Sunday, February 23, 2014

Weekly Round-Up (2/16/14 - 2/22/14)

Dallas Buyers Club (Jean Marc Vallee) ***1/2 - Matthew McConaughey does indeed give a spectacular performance as Ron Woodroof, a man who finds out he's dying of AIDS and decides to form a "buyer's club" for potentially life-saving drugs not approved by the FDA. He is backed by an excellent supporting cast including Jared Leto and Jennifer Garner. The film itself is no masterpiece but just a solid AIDS drama. I actually looked up the real story after watching this and I found out that the real Ron Woodroof wasn't really the homophobe and was actually bisexual. But as a writer, I understood the change since it made the film more interesting and compelling with that arc. The alleged inaccuracy doesn't change the fact that McConaughey's committed performance is really something to see.

The Tower of the Seven Hunchbacks (Edgar Neville) *** - Gabe Klinger was tweeting recommendations during the KG Freeleech event a few weeks ago (if you don't get those, I won't explain). These are one of the titles he suggested which I picked because it's the strangest title. I've never heard of it before. It's a Spanish film from 1944. It's about a superstitious young man who is approached by the ghost of a murdered professor who wishes him to protect his beloved niece. Where do the hunchbacks figure in? Well, that's the mystery. It goes through a lot of twists and turns with quite a few surprising laughs along the way. The third act becomes a bit German Expressionist but unfortunately, the film ends way too abruptly for my taste. It's still worth seeing.

Nebraska (Alexander Payne) ***1/2 - I personally don't think Alexander Payne has made a TRULY great film since Election. He's made very good films, just not QUITE great. This continues his streak. But it's still a very, very good film. This is thanks to a trio of great performances. Bruce Dern is of course terrific as the elderly man who wants to go to Nebraska to claim the million dollars he believes he's won from a magazine. Will Forte shows that he's more than just "MacGruber" giving us a taste of what he's capable. But for me, it's June Squibb who steals the show. She just livens up the film every time she shows up. I have to say that the film toes a fine line between celebrating the idiosyncracies of American Midwestern people and just making fun of them. That said, there's still plenty to admire about in this film.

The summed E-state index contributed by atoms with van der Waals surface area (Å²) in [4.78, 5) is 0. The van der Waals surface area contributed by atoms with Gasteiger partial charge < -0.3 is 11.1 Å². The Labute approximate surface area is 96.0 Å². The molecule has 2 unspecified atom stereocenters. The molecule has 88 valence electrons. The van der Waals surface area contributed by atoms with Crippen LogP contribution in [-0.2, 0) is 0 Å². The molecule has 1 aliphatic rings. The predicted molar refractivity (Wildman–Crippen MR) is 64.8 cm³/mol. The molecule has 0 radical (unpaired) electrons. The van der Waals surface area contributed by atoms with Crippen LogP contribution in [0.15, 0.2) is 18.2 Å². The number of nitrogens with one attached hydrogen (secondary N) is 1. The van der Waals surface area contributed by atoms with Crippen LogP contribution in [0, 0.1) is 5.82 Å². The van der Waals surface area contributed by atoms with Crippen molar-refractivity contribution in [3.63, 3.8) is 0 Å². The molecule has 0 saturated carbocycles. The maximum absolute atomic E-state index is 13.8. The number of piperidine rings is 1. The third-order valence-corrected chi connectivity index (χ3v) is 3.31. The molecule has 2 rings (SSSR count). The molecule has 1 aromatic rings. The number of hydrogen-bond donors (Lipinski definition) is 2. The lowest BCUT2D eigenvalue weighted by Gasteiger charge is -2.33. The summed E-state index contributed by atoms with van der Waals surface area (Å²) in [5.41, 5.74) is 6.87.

Philomena (Stephen Frears) ***1/2 - This film was a very pleasant surprise. I didn't think I would like it as much as I did. It's middlebrow Oscar-bait. The type the Weinstein Company finances to win Oscars. I'm pretty much wary of it. I tend to see it with a very critical eye. But it eventually won me over due to Judi Dench's wonderful performance and a surprisingly funny yet honest screenplay. Contrary to what some people may say, as a Catholic, I didn't think it was anti-Catholic. Judi Dench's Philomena is a devout Catholic who is full of love and very endearing. It is a wonderful little film. I actually knew the outcome but that didn't stop me from getting misty-eyed.

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